• KaibaCorp is this trope played straight in Yu-Gi-Oh the Abridged Series. Seto Kaiba has no trouble at all supplying himself with helicopters, planes that look like dragons, underground computer systems, and at one point he just buys his own Duel Monsters tournament. Why does he do all that? Because he's "obscenely rich". No wonder he's the Trope Namer for Screw the Rules, I Have Money.
  • Fenspace has a few characters with Arbitrarily-Large Bank Accounts. In the big crossover story, one of them hands a no-limit "gold" credit card to one of the extradimensional visitors and says he trusts her with it.

Western Animation

  • The Zeta Project had Zeta's unlimited credit card. The implication is that he taps into the federal government's accounts, and we all know (especially since this is the future) how much they can spare.
    • Actually he states he is able to "create" as much money as he needs, so he has no limit.
  • Usually when Dr. Drakken meets Kim Possible it ends with his lair being destroyed, but he never has any trouble having it repaired or using another. In the episode "Ron Millionaire" he bemoans his money trouble, just as Kim's sidekick Ron receives an implausibly large royalty check.
  • No mention is ever made of how Phineas and Ferb can pay for their insanely ambitious projects; presumably, they can find a fix for that just as easily as they can build a ski resort in the backyard. Doofenshmirtz never seems short of funds for his evil plans either; it's mentioned he gets alimony from his ex-wife and presumably his corporation makes money for him too.
  • Fry on Futurama discovers he has one of these at one point due to the power of a thousand years of compound interest. Of course, he spends it all on near-extinct anchovies by the end of the episode.
    • It's unlikely that the interest would have kept pace with inflation. Ignoring that, Fry's bank account is large, but it's clearly not enough to be on par with, say, Mom's.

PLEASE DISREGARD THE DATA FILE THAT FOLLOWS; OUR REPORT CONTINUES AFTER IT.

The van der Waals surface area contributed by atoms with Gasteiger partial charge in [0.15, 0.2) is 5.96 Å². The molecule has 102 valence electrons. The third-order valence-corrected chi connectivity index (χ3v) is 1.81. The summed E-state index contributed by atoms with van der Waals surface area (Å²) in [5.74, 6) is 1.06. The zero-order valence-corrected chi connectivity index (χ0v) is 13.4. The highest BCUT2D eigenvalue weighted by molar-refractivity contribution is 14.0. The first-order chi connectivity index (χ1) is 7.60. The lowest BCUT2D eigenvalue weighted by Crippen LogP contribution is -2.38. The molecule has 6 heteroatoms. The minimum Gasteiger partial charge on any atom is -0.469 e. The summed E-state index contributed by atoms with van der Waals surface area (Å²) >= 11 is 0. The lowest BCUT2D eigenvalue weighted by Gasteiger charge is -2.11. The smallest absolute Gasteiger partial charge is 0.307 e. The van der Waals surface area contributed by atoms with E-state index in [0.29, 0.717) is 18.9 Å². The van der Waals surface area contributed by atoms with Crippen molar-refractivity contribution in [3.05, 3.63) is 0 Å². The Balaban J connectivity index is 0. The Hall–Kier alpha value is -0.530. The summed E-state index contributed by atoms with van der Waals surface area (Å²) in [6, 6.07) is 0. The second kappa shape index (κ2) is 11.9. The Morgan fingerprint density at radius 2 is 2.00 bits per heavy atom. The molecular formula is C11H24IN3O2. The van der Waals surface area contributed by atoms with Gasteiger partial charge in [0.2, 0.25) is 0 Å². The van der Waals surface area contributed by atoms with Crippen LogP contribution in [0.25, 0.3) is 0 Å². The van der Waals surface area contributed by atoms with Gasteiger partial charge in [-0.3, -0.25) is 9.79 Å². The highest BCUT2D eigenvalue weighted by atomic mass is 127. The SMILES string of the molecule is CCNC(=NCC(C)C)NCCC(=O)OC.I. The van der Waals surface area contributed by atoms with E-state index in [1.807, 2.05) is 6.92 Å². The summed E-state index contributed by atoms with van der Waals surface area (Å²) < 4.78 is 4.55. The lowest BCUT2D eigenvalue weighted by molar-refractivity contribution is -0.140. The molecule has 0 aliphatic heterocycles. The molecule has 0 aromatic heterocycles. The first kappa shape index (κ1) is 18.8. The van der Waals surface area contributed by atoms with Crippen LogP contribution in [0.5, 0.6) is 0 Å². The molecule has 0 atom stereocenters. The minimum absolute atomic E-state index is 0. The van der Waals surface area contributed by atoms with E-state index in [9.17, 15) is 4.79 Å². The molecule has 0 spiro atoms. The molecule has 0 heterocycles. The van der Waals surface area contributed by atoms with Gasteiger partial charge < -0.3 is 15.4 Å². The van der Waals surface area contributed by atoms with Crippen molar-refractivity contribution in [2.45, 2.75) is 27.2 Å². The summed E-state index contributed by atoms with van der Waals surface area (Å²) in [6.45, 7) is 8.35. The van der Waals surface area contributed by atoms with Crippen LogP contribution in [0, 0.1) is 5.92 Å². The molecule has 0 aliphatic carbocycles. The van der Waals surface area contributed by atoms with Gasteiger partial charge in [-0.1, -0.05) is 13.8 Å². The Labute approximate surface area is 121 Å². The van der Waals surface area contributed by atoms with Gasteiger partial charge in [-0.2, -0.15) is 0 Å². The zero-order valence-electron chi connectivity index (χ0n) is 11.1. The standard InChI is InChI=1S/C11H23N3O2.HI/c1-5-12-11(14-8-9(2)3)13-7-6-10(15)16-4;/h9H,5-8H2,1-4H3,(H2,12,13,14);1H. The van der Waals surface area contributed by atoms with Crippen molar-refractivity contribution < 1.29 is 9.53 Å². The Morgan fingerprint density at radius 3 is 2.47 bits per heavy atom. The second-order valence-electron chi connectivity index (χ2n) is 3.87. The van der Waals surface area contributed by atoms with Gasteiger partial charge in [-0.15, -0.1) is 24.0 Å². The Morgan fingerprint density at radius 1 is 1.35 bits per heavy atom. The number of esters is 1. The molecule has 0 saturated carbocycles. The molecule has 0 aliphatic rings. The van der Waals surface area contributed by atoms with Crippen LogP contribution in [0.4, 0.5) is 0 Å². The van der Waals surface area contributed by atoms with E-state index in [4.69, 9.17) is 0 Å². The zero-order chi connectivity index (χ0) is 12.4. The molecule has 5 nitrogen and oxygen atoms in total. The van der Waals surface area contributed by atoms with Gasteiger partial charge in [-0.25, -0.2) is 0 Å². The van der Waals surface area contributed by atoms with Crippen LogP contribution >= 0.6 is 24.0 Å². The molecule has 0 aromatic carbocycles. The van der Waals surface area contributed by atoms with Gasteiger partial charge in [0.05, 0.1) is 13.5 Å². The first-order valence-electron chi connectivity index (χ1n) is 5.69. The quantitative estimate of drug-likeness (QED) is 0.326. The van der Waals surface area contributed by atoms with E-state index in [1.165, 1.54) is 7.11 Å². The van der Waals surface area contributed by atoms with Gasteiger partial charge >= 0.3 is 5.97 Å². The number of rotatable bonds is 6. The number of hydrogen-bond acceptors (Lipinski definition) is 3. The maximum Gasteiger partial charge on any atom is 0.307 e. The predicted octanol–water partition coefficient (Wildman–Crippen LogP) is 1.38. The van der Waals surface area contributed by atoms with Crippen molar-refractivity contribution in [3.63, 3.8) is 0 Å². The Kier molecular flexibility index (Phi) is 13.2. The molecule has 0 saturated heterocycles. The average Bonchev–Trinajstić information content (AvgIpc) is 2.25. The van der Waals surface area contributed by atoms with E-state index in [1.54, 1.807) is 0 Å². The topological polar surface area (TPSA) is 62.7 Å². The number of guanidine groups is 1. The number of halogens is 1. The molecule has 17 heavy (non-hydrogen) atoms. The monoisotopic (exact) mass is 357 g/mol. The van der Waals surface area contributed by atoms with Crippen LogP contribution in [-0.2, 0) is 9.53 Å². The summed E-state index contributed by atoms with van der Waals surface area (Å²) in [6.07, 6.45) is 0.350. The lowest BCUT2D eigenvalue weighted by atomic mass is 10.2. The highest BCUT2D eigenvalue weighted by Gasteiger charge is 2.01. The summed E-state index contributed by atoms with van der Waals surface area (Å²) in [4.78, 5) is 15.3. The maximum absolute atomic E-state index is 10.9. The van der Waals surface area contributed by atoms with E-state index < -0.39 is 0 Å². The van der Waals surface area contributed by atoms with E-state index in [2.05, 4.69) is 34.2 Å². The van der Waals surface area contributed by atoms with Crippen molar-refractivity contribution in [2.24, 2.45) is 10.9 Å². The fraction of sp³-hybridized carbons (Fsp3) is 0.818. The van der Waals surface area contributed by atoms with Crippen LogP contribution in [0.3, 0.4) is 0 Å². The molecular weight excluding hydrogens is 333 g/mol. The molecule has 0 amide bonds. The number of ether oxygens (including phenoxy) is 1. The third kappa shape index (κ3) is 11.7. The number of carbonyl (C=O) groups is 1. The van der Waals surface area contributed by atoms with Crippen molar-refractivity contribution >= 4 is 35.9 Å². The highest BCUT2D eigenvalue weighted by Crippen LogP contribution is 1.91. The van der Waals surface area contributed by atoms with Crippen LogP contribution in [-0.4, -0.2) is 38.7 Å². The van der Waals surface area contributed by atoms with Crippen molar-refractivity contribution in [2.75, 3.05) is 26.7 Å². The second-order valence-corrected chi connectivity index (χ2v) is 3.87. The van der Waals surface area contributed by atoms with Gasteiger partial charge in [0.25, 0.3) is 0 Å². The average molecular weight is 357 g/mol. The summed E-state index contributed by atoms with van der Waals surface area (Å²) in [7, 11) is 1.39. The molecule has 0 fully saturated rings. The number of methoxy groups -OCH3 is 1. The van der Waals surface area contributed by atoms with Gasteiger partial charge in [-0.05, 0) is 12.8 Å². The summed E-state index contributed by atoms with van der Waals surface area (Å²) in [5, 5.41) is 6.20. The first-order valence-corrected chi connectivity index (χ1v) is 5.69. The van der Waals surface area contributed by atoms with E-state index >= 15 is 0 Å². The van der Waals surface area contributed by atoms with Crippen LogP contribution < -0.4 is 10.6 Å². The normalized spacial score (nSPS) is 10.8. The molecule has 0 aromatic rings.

• In Atlantis: The Lost Empire, Mr. Whitmore alone funds the entire Atlantis exploration mission, including a full crew of "the best of the best" and a ton of hi-tech submarines and drilling equipment. All to fulfill a promise made to Milo's grandfather!

Real Life

  • Mostly banks and countries, but even then if they spend hard enough things will end up biting them in the end. At the very least someone will notice the wealth being thrown around and take advantage of it.
  • In a country where the government monopolizes the production and flow of money via a central bank and the money it produces is backed by nothing other than the promise that the government will take it away from you again after you worked to earn it (fiat currency) then you literally have this. Need another trillion dollars? Just print it! The problem is that when people are unable to produce goods and earn the money then it quickly loses is backing value and turns from money to worthless paper via hyperinflation.
  • Frequently subverted when people who've always been poor suddenly come into a lot of money, lottery winners being the best example. Millions of dollars seems like an unspendably large amount, but when you spend and/or give away without caution, it's amazing how fast fortunes can be lost.